‘I was drinking a LITRE of booze every day – a life-threatening accident forced me to get sober,’ says woman, 27

Share on facebook
Share
Share on twitter
Tweet

A woman has revealed how a life-threatening car accident forced her to get sober after years of alcohol abuse.

Saoirse Welland, 27, who is a childminder from Leamington Spa, began drinking booze when she was just 12 years old and soon became addicted.

The 27-year-old claims she was drinking the equivalent of a one-litre bottle of booze every day – opting for everything from wine to beer and spirits.

Saoirse Welland in October 2021 after the crash. (Picture: Jam Press)

However, after being involved in a car accident, which nearly cost Saoirse her life, she knew she had to get help.

“It’s the first drink that gets you; one is too many and 100 isn’t enough,” Saoirse told NeedToKnow.Online.

“I began drinking at 12 to suppress emotions but it escalated in my teens.

“I would steal from my parent’s drinks cabinet, decanter them with water to fill them up.

“It gave me the feeling of a warm blanket on a cold day.

“I fell in love with that initial first taste of alcohol, I was constantly chasing that feeling.

“I would drink secretly in my room, go on walks, hide bottles, throw bottles in bushes.

“When drinking, I was a Jekyll and Hyde character – people would never know what version of Saoirse they’d get.

“I’ve been arrested for drinking and driving, being violent, smashing property up; you name it, my actions were part of a very colourful spectrum.”

Saoirse Welland sober in December 2022. (Picture: Jam Press)

Saoirse believes her drinking problems stem from past trauma – in particular having to tragically watch her brother die in a car accident.

She said: “I witnessed my brother die instantly in a road traffic collision.

“He was hit by a car, I was 16.

“I began daily drinking around the time of my brother’s death; I would hide alcohol, stash it, and put emergency bottles around the house.

“My family had exhausted themselves with supporting me because over time things only digressed.

“I hid it well from some friends, they were in shock about my alcoholism, they assumed I just liked a drink.

“I would be in a constant blackout, waking up to empties in my make-up trunk or bathroom cupboard.

“I would drink alone and drink drive.”

Saoirse Welland in Barcelona in 2016. (Picture: Jam Press)

In the end, it was the drunk driving that caused Saoirse to get sober – after she got behind the wheel of her car 4.5 times over the limit.

In October 2021, Saoirse crashed her car into a tree which caused it to flip upside down – she had to be cut out of her vehicle by firefighters.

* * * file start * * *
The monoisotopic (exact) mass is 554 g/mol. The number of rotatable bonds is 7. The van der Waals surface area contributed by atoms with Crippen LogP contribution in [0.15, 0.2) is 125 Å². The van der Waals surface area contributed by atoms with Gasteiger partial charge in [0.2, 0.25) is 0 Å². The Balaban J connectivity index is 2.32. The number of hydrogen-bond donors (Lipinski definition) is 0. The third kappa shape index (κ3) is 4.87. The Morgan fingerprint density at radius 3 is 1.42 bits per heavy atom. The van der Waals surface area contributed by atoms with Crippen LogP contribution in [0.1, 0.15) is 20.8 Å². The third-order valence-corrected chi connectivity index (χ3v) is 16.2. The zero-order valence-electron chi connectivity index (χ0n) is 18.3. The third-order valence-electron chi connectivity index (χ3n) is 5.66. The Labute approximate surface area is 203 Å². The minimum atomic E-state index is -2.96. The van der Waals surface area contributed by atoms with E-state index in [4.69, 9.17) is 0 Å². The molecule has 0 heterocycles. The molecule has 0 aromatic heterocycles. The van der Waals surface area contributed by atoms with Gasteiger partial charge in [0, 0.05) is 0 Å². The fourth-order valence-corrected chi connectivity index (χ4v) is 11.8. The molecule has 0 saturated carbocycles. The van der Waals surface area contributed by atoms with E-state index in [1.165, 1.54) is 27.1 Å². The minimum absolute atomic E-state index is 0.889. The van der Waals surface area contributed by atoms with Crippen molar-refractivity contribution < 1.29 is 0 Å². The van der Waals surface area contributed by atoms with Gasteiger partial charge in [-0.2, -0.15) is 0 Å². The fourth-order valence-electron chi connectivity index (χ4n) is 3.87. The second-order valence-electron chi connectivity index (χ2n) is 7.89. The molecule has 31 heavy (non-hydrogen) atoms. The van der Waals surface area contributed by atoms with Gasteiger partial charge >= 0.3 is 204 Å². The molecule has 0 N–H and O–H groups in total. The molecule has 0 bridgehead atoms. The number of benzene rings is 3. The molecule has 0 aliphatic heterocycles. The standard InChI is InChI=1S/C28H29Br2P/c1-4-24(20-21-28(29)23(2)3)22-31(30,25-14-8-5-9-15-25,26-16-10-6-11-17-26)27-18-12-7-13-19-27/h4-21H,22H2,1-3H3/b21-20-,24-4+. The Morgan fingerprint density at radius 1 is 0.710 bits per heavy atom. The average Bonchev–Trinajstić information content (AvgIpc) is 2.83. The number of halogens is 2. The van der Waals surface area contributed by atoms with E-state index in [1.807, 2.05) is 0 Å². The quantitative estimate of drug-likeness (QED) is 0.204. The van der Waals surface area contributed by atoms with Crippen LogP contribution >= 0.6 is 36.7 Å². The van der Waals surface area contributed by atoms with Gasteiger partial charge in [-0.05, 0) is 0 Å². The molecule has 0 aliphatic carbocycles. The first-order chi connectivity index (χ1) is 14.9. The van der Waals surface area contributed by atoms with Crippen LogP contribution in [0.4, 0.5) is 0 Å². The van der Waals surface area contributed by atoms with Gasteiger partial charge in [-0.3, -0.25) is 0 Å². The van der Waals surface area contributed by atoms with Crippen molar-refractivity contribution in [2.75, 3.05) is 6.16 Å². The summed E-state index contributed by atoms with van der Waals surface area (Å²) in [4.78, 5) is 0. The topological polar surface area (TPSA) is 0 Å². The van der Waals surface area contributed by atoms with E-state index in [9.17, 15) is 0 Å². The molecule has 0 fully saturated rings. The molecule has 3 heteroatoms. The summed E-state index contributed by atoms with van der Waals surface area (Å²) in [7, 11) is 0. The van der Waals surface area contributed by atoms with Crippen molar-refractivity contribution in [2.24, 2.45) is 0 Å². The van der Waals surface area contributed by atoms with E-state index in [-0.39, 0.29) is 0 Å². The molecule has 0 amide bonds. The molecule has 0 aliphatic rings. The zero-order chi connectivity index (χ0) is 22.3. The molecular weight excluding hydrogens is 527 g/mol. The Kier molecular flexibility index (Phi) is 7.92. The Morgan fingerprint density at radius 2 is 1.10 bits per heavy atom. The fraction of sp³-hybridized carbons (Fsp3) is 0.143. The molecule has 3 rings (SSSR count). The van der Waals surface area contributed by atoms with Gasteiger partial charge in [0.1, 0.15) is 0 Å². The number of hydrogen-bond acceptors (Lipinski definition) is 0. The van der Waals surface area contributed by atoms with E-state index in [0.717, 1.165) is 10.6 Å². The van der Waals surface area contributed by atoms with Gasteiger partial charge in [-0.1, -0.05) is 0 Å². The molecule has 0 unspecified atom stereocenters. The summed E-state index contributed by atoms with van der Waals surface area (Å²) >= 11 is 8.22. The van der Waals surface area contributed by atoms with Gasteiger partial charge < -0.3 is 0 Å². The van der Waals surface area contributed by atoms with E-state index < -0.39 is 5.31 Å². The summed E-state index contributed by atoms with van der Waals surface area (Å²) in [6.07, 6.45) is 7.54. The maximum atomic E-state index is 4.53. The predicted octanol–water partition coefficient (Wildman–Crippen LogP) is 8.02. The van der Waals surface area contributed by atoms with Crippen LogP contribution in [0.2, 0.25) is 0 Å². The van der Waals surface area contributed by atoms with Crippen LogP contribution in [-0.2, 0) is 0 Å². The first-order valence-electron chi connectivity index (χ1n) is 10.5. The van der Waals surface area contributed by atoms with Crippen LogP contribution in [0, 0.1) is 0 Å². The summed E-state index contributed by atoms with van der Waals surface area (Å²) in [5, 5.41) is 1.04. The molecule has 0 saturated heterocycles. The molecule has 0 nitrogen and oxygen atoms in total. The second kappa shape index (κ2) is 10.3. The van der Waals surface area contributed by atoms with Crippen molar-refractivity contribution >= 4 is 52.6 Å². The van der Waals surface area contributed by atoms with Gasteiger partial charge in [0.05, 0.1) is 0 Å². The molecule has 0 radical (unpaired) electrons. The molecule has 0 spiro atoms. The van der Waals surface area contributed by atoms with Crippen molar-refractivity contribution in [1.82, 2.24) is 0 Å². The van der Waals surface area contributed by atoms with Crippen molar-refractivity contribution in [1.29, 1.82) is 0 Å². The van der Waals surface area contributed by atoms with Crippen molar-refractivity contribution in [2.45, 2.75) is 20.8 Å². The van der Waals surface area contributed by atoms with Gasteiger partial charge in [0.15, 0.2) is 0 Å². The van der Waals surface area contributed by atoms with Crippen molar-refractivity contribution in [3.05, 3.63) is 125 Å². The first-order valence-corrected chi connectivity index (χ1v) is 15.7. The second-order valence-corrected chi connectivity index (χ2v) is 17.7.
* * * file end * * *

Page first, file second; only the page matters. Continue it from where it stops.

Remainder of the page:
The 27-year-old suffered a broken nose, broken ribs, a head injury, sustained whiplash and a concussion.

Despite the traumatic experience of the accident, she is grateful – it became the start of her journey to recovery, though it’s not been an easy one.

Saoirse Welland (middle) in 2003 with her brother and sister. (Picture: Jam Press)

She said: “Upon discharge [after the accident], I went to my local recovery partnership and they told me to reduce my units by 10% every three days.

“My dad managed my alcohol consumption (daily allowance) but it was heartbreaking seeing him pour me wine at 9am because I was a 24/7 drinker aside when I was asleep or passed out.

“But it didn’t work; I couldn’t see a life without or with alcohol.

“Eventually I called an ambulance and embarked on a nine-day detox at my local hospital.”

Since the accident, Saorise has managed to turn her life around and has now been sober for 14 months.

She says her relationships with family and friends are slowly repairing themselves, and she now has a sense of self and identity.

Saoirse added: “I don’t have the obsession or compulsion to drink anymore.

“I feel lighter, free of old behaviours such as ending up in sworded places.

Saoirse Welland now – 14 months sober. (Picture: Jam Press)

“I travel and have begun to see the world through sober eyes, I fell in love with blogging, yoga and have a sense of self and identity.

“I have learnt about my character defects, and continually work on navigating my self-development in a positive, healthy way. I

“In sobriety, I have gotten my feelings and emotions back, that’s both good and bad – hard to initially accept.

“Today, now I have surrendered to alcohol, I can be humble and live a serene life.

“Today, I share my experience, strength and hope with a view to it possibly resonating with someone in a similar situation.

“I was filled with resentment about coming to such a conclusion at a young age, but now I’m grateful to live a happy, sober life.

“It’s just one day at a time, that’s all I have to manage without a drink.”